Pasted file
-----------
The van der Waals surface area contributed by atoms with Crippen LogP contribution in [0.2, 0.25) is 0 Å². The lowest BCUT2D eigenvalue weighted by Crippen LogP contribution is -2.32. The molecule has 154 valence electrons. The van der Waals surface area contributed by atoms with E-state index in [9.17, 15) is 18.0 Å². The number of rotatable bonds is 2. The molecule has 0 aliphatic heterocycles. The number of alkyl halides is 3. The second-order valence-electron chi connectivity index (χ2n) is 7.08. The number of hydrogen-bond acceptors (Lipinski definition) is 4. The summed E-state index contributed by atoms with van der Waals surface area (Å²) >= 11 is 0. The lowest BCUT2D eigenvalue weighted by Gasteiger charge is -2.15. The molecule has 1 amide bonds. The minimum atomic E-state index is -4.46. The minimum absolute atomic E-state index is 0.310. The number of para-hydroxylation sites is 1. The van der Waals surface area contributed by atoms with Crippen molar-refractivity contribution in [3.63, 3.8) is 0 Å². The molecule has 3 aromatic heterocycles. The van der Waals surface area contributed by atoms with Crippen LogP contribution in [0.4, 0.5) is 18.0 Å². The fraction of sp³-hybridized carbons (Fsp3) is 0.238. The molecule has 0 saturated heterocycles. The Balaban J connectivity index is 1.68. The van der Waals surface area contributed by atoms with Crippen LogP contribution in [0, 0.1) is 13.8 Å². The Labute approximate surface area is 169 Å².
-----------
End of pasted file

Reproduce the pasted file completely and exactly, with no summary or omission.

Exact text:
The van der Waals surface area contributed by atoms with Crippen LogP contribution in [0.2, 0.25) is 0 Å². The lowest BCUT2D eigenvalue weighted by Crippen LogP contribution is -2.32. The molecule has 154 valence electrons. The van der Waals surface area contributed by atoms with E-state index in [9.17, 15) is 18.0 Å². The number of rotatable bonds is 2. The molecule has 0 aliphatic heterocycles. The number of alkyl halides is 3. The second-order valence-electron chi connectivity index (χ2n) is 7.08. The number of hydrogen-bond acceptors (Lipinski definition) is 4. The summed E-state index contributed by atoms with van der Waals surface area (Å²) >= 11 is 0. The lowest BCUT2D eigenvalue weighted by Gasteiger charge is -2.15. The molecule has 1 amide bonds. The minimum atomic E-state index is -4.46. The minimum absolute atomic E-state index is 0.310. The number of para-hydroxylation sites is 1. The van der Waals surface area contributed by atoms with Crippen molar-refractivity contribution in [3.63, 3.8) is 0 Å². The molecule has 3 aromatic heterocycles. The van der Waals surface area contributed by atoms with Crippen LogP contribution in [0.4, 0.5) is 18.0 Å². The fraction of sp³-hybridized carbons (Fsp3) is 0.238. The molecule has 0 saturated heterocycles. The Balaban J connectivity index is 1.68. The van der Waals surface area contributed by atoms with Crippen LogP contribution in [0, 0.1) is 13.8 Å². The Labute approximate surface area is 169 Å².